By Mark Cardwell
It seems that nothing – not falling commodity prices, costly mine closures, even a deadly railroad accident that has severed a critical land line into northern Quebec – can dissuade the province’s Liberal government from continuing to push ahead with Plan Nord.
The latest evidence came on November 20 when Quebec’s Minister of Mines and Natural Resources announced the signing of a $20-million feasibility study for the construction of a 310-km-long railroad north from Sept-Îles to the Labrador Trough.
“Today’s announcement is the first concrete step we are taking with our private partners for the realisation of this essential study for the development of our northern territory,” said Pierre Arcand, who is also the minister responsible for the Plan Nord strategy. “By putting in place the conditions necessary to stimulate investments in strategic infrastructures, notably in regards to transportation, the Quebec government is acting to improve access into (the region).”
Sponsored by Société ferroviaire du Nord québécois, a new joint venture between the Quebec government and mining companies Champion Iron and Adriana Resources, the feasibility contract was awarded to Canarail, a Montreal-based engineering firm that specializes in rail transportation. “We’re very happy and excited about this project,” Canarail President and Chief Executive Officer Miguel Valero told Canadian Sailings on November 25 – the same day that the first helicopter survey flights were carried out for the new project. According to Valero, as many as twenty engineers will be involved with the project over the next twelve months. In addition to making calculations of costs, payback, and potential economic, environmental and ecological impacts, the study will involve geotechnical tests at roughly 100 sites beginning next spring. Those tests will help to determine the best alignment for the proposed railway. “It’s an art,” said Valero.
“A hundred feet right or left can mean a savings of twenty percent in earthwork, which is the most expensive aspect of railway construction.”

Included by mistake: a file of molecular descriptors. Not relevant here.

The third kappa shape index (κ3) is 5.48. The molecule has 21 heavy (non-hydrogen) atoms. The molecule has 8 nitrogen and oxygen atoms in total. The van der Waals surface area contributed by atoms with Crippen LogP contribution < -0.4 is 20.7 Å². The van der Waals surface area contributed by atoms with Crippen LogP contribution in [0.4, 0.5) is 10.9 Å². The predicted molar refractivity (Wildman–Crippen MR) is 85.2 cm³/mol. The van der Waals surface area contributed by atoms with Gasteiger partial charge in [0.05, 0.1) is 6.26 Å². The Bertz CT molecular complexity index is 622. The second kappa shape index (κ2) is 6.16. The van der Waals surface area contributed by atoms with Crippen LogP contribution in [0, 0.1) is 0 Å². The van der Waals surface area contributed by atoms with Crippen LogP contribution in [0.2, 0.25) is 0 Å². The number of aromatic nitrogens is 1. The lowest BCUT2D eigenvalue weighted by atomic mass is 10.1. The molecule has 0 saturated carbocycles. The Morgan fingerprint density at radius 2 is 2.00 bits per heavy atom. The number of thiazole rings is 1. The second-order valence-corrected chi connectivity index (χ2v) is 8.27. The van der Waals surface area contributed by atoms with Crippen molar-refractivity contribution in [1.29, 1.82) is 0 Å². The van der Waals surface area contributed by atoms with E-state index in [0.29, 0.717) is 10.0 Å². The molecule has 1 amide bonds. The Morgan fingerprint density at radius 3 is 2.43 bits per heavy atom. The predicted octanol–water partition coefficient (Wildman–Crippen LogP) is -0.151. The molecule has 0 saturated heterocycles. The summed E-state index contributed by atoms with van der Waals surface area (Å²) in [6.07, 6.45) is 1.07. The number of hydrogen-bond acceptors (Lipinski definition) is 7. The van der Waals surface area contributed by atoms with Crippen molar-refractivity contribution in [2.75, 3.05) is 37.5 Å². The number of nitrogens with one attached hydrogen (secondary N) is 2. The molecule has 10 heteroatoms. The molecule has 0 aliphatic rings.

His company, he added, is familiar with the challenges of building and operating rail lines that move large quantities of minerals across inhospitable northern landscapes to large deep-water sea ports. Canarail has done several railway feasibility and construction contracts for mining companies in Quebec and Baffin Island, and as far afield as Mongolia and Switzerland.
If built, the proposed multi-user rail line would be the third into Quebec’s iron ore-rich Labrador Trough region. Two lines currently connect mines there with the port of Sept-Îles. One is the Cartier Railway, which is a subsidiary of ArcelorMittal and serves the Mont-Wright mine. The other is the Quebec North Shore and Labrador Railway, which serves Iron Ore Company of Canada (IOC).
However, the future of the latter is now in jeopardy following the dramatic derailment of two locomotives and eight cars in early November. Caused by a landslide in a remote area, the accident claimed the life of the engineer, who was alone on the train.
Just days later, Cliffs Natural Resources announced it will suspend activities in the region after failing to find partners to share the $1.2-billion burden of making its Bloom Lake mine viable. In addition to laying off 400 workers, the Cleveland-based mining giant stands to lose as much as US$700 million, with much of those losses linked to its agreement with IOC to share costs of the latter’s now-inoperative rail line.
Adding to the November gloom was a prediction by former Rio Tinto boss Tom Albanese that weak iron ore prices are here to stay. “As long as there is a large amount of new supply, you are going to have a much softer pricing world than people would have anticipated for at least a couple of years,” Albanese told India’s Fairfax Media on November 26, the day iron ore dipped below US$70 a tonne for the first time in five years. He blamed the situation on a 2010 decision to ditch the benchmark pricing system for iron ore. “The new normal is volatility,” said Albanese. “It’s fun on the way up (but) painful on the way down.”
That hasn’t stopped the Quebec government from pushing ahead with its Plan Nord development strategy for natural resources north of the 49th parallel. Announced with great fanfare by former Liberal Premier Jean Charest in 2011, the plan was mothballed two years later by the short-lived minority Parti Québécois government. That was likely the main reason why Canadian National Railway decided in Feb. 2013 to suspend its own feasibility study for a $5-billion project to build a rail line from Sept-Îles to Schefferville. At the time, CN officials said “current market realities” undermined the project, which involved six mining companies and Caisse de dépôt et placement du Québec, Québec’s pension fund.
However, in its first budget after being re-elected with a majority in April, the new Liberal government announced $100 million in spending for the revitalized Plan Nord. In addition to $63 million for road building and repair projects, the government earmarked $20 million for the railway feasibility study.